Generally, a small amount of polymerization inhibitor such as the pyrocatechols and hydroquinones is added to the uncured compound to prevent either spontaneous polymerization of the monomer or premature crosslinking of the monomer and the polyester resin during compounding, storage, and in the early part of the molding cycle. Such inhibitors are added in amounts ranging from 100 parts per million to 5,000 parts per million based upon the combined weight of the monomer and the polyester resin.

Next, a free radical polymerization catalyst is added to the uncured compound so that upon heating to the catalyst activation temperature the addition-type crosslin-king polymerization reaction will commence between the polymerizable monomer and the unsaturated polyester resin. Such catalyst is usually used in an amount in the range of about 0.1 to 3.0 parts per 100 parts of total monomer and resin. As is well-known in the art, a wide range of free radical generating polymerization catalysts are usable, the most common being diacyl peroxides like lauroyl peroxide, benzoyl peroxide, parachlorobenzoyl peroxide, and 2,4-dichlorobenzoyl peroxide; ketone peroxides such as methyl ethyl ketone peroxide, cyclohexanone peroxide, methyl isobutyl ketone peroxide, and others including dicumyl peroxide, 2,2'-bis(4,4'-ditertiary butyl peroxy cyclohexol propane), ditertiary butyl peroxide, cumene hydroperoxide, tertiary butyl cumyl peroxide and teritary butyl perbenzoate.

Another catalyst can be added to the above composition to catalyze the reaction between the isocyanate groups and the terminal hydroxyl groups as is well-known in the urethane art. A wide variety of such catalysts can be used herein such as tertiary amines like triethylene diamine, N-methyl morpholine, N-ethyl morpholine, diethyl ethanolamine and N-cocoa morpholine, l-methyl-4-dimethylamino ethyl piperazine, N-3-methoxypropyl-N, N-dimethylamine, N,N-diethyl- -methyl-N-isopropyl propylene diamine, N,N-diethyl-3-diethyl amino propyl amine, dimethyl benzyl amine and N,N-dimethylaniline and tin salts of carboxylic acids such as dlibutyl tin dilaurate, dibutyl tin di-Z-ethyl hexoate stannous octoate and stannous oleate, the tin salts being preferred. These catalysts are generally added in amounts ranging from 0.03 to 1.50 parts by weight based upon 100 parts of the pure polyester resin, either singly or in various mixtures.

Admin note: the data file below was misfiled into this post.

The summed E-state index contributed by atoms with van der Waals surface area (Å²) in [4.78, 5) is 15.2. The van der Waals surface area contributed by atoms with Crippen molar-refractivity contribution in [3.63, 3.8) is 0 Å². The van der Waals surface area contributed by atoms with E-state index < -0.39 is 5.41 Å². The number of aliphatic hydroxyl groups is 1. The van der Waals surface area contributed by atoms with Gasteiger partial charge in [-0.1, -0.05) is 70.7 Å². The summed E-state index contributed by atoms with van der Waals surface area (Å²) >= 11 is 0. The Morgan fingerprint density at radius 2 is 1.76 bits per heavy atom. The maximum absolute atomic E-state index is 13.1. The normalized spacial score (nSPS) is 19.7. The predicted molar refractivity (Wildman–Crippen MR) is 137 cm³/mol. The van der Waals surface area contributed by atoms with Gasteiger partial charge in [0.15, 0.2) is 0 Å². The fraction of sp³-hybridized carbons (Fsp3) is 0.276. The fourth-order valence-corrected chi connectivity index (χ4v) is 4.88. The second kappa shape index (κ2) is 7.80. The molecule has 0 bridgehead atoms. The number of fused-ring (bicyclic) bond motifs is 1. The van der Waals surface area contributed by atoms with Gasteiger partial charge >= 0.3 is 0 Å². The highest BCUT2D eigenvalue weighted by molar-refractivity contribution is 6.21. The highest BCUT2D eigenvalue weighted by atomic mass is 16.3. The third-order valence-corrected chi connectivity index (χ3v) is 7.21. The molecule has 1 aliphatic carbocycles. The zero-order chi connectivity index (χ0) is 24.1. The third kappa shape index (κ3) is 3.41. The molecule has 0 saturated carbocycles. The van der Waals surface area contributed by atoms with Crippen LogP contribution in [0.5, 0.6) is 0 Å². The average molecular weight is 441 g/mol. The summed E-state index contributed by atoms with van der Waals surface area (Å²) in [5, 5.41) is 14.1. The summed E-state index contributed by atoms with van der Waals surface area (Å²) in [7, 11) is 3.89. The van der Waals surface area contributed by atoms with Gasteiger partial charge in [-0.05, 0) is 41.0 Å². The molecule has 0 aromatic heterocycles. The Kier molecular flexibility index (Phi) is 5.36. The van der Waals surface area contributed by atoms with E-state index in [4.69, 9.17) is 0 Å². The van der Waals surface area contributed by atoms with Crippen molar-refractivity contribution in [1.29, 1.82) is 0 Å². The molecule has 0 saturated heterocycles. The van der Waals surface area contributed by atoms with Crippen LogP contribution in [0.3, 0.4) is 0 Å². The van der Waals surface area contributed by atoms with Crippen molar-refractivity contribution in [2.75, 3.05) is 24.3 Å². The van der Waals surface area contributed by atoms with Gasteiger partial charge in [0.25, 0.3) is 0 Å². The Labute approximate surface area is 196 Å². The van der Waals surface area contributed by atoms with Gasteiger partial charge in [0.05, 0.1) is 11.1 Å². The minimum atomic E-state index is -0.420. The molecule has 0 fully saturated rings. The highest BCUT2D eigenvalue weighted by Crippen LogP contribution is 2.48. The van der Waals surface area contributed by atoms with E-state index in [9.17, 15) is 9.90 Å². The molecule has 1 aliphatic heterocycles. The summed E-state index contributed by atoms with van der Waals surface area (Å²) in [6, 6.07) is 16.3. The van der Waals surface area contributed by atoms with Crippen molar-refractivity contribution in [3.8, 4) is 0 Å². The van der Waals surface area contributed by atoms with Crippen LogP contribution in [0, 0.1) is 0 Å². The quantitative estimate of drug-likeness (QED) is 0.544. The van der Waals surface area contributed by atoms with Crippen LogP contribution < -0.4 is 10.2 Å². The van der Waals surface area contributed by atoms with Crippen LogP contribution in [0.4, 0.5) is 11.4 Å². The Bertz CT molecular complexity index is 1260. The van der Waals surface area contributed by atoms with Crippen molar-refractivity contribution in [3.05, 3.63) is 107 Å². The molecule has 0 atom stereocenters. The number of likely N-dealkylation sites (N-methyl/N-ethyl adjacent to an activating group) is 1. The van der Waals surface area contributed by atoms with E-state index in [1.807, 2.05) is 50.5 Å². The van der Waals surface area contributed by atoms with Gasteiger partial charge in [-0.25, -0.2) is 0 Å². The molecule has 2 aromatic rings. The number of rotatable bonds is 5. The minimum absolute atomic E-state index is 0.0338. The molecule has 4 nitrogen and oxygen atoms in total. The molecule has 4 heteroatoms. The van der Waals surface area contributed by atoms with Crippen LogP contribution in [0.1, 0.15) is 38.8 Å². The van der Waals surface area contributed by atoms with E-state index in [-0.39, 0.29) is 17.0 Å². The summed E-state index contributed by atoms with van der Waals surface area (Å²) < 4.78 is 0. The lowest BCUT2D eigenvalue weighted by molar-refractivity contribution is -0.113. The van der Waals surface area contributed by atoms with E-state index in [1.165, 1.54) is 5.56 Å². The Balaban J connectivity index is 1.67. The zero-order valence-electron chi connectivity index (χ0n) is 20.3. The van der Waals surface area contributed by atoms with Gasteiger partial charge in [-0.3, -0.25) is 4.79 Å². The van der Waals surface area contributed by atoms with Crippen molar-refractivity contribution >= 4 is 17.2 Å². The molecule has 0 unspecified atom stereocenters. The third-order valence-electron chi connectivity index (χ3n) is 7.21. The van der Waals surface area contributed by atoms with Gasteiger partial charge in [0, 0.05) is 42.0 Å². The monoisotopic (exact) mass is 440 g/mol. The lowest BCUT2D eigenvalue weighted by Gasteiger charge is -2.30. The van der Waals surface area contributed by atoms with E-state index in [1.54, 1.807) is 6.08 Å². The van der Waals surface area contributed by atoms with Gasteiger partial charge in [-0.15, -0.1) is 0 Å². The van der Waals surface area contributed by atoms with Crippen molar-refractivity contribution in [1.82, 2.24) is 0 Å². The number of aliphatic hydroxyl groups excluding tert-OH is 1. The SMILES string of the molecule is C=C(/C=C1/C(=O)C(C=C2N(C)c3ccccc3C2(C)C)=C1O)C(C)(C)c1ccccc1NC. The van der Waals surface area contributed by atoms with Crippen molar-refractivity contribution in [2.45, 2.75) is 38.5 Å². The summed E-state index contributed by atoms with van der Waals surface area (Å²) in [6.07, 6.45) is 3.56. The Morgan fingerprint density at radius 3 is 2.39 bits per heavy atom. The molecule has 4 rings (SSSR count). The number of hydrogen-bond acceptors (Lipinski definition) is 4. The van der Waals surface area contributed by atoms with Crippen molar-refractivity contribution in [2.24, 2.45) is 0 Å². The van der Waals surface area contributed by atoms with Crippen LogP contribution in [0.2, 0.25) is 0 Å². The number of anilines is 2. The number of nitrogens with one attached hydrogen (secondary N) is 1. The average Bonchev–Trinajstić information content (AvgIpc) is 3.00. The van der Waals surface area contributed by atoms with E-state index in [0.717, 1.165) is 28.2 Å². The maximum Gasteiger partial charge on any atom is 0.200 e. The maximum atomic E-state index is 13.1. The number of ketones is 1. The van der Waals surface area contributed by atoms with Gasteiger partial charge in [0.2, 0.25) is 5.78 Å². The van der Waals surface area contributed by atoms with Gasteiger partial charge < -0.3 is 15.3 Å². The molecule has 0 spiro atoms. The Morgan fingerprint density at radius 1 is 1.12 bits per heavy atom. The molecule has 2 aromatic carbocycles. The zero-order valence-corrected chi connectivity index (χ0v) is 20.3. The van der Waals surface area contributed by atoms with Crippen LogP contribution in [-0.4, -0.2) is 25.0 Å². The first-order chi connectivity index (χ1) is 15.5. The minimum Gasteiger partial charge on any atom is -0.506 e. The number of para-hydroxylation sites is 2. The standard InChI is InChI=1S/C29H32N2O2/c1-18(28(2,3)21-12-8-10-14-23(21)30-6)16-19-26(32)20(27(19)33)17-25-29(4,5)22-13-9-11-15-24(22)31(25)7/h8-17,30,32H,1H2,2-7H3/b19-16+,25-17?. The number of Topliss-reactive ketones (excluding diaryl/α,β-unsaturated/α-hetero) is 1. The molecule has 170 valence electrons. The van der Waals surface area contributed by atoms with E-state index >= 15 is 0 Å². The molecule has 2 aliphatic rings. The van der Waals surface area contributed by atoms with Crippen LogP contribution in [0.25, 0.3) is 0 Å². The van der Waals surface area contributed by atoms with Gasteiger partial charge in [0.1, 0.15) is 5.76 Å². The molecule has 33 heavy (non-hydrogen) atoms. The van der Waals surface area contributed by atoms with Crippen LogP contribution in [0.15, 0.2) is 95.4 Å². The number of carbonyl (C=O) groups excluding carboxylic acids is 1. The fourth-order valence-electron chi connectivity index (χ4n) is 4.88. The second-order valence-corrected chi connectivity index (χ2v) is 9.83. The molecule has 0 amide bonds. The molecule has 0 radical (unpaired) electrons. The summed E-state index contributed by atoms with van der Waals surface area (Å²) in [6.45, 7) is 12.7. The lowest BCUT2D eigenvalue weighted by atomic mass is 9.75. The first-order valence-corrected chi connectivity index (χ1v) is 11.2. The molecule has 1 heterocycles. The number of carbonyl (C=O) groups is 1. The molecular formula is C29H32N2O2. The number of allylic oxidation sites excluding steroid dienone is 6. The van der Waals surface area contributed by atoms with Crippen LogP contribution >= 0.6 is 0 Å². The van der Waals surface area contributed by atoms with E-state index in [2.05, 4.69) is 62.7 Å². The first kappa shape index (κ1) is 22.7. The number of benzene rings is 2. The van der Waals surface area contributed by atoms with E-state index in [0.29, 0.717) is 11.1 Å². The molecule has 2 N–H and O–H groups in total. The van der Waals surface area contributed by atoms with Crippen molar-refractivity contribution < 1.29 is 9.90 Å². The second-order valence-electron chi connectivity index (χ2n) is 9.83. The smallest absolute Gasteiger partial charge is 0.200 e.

Either to the polyester resin alone or to the homogeneous blend of ingredients is added a polyisocyanate for the purpose of subsequent reaction with the terminal hydroxyl groups of the polyester resin molecules to connect them together through urethane lingakes. The commonest representative polyisocyanates usable herein include: toluene- 2,4-diisocyanate, toluene 2,6 diisocyanate, commercial mixtures of 2,4- and 2,6-toluene diisocyanate, the metaand para-phenyl diisocyanates, 1,5-naphthalene diisocyanate, paraand metaxylylene diisocyanates, the alkylene diisocyanates such as tetramethylene diisocyanate and hexamethylene diisocyanate, 2,4- and 2,6-diisocyanato methylcyclohexane, dicyclohexylmethane diisocyanate, 4,4-diisocyanato diphenyl methane (MDI) and polymeric MDI containing an average of from 2 to 3 isocyanate groups per molecule.

The basis of this invention is the control of viscous flow properties of a thermosetting polyester resin by the use of polyisocyanate in an amount of at least about but not more than 99% of the quantity necessary to cause the resin to reach its gel point. The reason for this is that at amounts less than about 85%, insufficient chain extension occurs to provide any usable degree of control or any usable viscosity increase. Likewise, at amounts that cause the resin to reach or exceed its gel point, the resin crosslinks through allophanate linkages that form from the reaction between the excess isocyanate and the hydrogen atom in the urethane linking group. The crosslinked matter (gel) appears as granular particles that interefere with flow properties as well as significantly deteriorating molded surface quality.